5. Gay marriage should be decided by people, not the courts, because the majority-elected legislatures, not courts, have historically protected the rights of the minorities. Time and again it is the court system which champions the underdog, often going against public opinion and upholding justice and civil rights. They are a non-elected body whose task is to judge what is fair and right, pandering to no one, living without fear of the next election. Who better to judge? Ask yourself a question. If “separate but equal” laws had come to a vote instead of going before the Supreme Court, how do you honestly believe the vote would have turned out?
6. Gay marriage will encourage people to be gay. A person either finds people of the same sex attractive or they don’t. It’s pretty much an open and shut case.
7. Legalizing gay marriage will open the door to all kinds of crazy behavior. Children can’t marry (I don’t see that changing), animals can’t marry since they have no legal standing and can’t sign a contract, so I’m not sure what they’re talking about. Marriage would still be a commitment between two people. Perhaps in 100 years or so people will want to have multiple wives though it seems like a farfetched conclusion to come to, but certainly not something to be concerned with today.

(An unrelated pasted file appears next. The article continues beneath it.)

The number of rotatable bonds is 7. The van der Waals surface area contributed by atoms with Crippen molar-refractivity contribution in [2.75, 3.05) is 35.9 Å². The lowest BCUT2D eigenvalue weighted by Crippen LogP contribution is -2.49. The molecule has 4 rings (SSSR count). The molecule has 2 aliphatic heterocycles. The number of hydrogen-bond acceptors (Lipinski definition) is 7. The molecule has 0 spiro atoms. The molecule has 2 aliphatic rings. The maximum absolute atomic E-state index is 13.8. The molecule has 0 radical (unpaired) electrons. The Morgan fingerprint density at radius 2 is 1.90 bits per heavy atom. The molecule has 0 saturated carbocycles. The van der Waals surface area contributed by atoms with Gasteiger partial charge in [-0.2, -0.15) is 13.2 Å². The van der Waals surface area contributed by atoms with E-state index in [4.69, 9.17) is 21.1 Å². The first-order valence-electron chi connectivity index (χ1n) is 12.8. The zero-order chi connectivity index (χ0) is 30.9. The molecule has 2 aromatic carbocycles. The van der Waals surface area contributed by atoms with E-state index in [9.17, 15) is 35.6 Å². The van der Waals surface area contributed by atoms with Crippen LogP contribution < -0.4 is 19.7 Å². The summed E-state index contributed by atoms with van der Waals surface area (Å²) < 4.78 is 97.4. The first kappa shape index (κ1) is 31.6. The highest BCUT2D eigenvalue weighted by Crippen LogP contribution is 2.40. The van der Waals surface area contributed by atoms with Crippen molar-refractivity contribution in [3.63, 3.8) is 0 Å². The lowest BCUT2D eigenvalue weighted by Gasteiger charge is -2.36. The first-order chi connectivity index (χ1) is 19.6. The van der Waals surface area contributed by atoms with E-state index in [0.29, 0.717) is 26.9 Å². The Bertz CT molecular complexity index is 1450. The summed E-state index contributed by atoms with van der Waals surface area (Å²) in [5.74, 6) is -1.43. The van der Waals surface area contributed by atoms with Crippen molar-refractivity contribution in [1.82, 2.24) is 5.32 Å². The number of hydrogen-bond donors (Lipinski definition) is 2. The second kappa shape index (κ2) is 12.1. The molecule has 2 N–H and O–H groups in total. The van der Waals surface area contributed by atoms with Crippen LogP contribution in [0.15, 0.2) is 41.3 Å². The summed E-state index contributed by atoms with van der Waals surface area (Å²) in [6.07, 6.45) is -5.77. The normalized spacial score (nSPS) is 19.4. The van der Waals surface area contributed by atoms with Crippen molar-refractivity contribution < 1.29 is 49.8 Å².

8. Children can never succeed without a male and a female role model at home. As evidenced by the number of successful kids of single parents. And having a male and female role model certainly does not guarantee success. Truthfully, a loving home full of support and guidance is all that is needed for kids to succeed.
[The content of this column was inspired by comments on an Internet chatroom posting hosted by The Atlanta Journal Constitution.]

Rochelle Beckstine is a columnist for MainStreet Newspapers.